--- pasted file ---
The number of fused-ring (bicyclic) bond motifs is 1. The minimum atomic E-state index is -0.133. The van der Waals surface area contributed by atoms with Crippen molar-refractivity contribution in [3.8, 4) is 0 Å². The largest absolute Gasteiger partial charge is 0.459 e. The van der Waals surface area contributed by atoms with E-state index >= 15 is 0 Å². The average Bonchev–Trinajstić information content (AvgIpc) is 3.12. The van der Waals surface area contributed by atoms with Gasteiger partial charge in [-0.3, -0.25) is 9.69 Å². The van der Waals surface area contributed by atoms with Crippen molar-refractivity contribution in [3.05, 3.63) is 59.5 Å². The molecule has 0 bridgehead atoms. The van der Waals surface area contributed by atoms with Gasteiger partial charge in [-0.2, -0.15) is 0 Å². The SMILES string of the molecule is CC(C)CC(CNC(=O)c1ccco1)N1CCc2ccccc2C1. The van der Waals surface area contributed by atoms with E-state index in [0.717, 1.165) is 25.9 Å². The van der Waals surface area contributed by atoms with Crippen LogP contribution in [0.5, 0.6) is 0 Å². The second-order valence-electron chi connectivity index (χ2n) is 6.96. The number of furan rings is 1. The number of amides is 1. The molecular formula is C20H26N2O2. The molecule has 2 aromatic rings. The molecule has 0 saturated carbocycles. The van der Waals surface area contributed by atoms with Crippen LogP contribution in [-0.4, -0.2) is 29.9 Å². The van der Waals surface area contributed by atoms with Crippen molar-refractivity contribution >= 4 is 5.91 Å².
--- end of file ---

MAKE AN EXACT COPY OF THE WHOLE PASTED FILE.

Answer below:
The number of fused-ring (bicyclic) bond motifs is 1. The minimum atomic E-state index is -0.133. The van der Waals surface area contributed by atoms with Crippen molar-refractivity contribution in [3.8, 4) is 0 Å². The largest absolute Gasteiger partial charge is 0.459 e. The van der Waals surface area contributed by atoms with E-state index >= 15 is 0 Å². The average Bonchev–Trinajstić information content (AvgIpc) is 3.12. The van der Waals surface area contributed by atoms with Gasteiger partial charge in [-0.3, -0.25) is 9.69 Å². The van der Waals surface area contributed by atoms with Crippen molar-refractivity contribution in [3.05, 3.63) is 59.5 Å². The molecule has 0 bridgehead atoms. The van der Waals surface area contributed by atoms with Gasteiger partial charge in [-0.2, -0.15) is 0 Å². The SMILES string of the molecule is CC(C)CC(CNC(=O)c1ccco1)N1CCc2ccccc2C1. The van der Waals surface area contributed by atoms with E-state index in [0.717, 1.165) is 25.9 Å². The van der Waals surface area contributed by atoms with Crippen LogP contribution in [0.5, 0.6) is 0 Å². The second-order valence-electron chi connectivity index (χ2n) is 6.96. The number of furan rings is 1. The number of amides is 1. The molecular formula is C20H26N2O2. The molecule has 2 aromatic rings. The molecule has 0 saturated carbocycles. The van der Waals surface area contributed by atoms with Crippen LogP contribution in [-0.4, -0.2) is 29.9 Å². The van der Waals surface area contributed by atoms with Crippen molar-refractivity contribution >= 4 is 5.91 Å².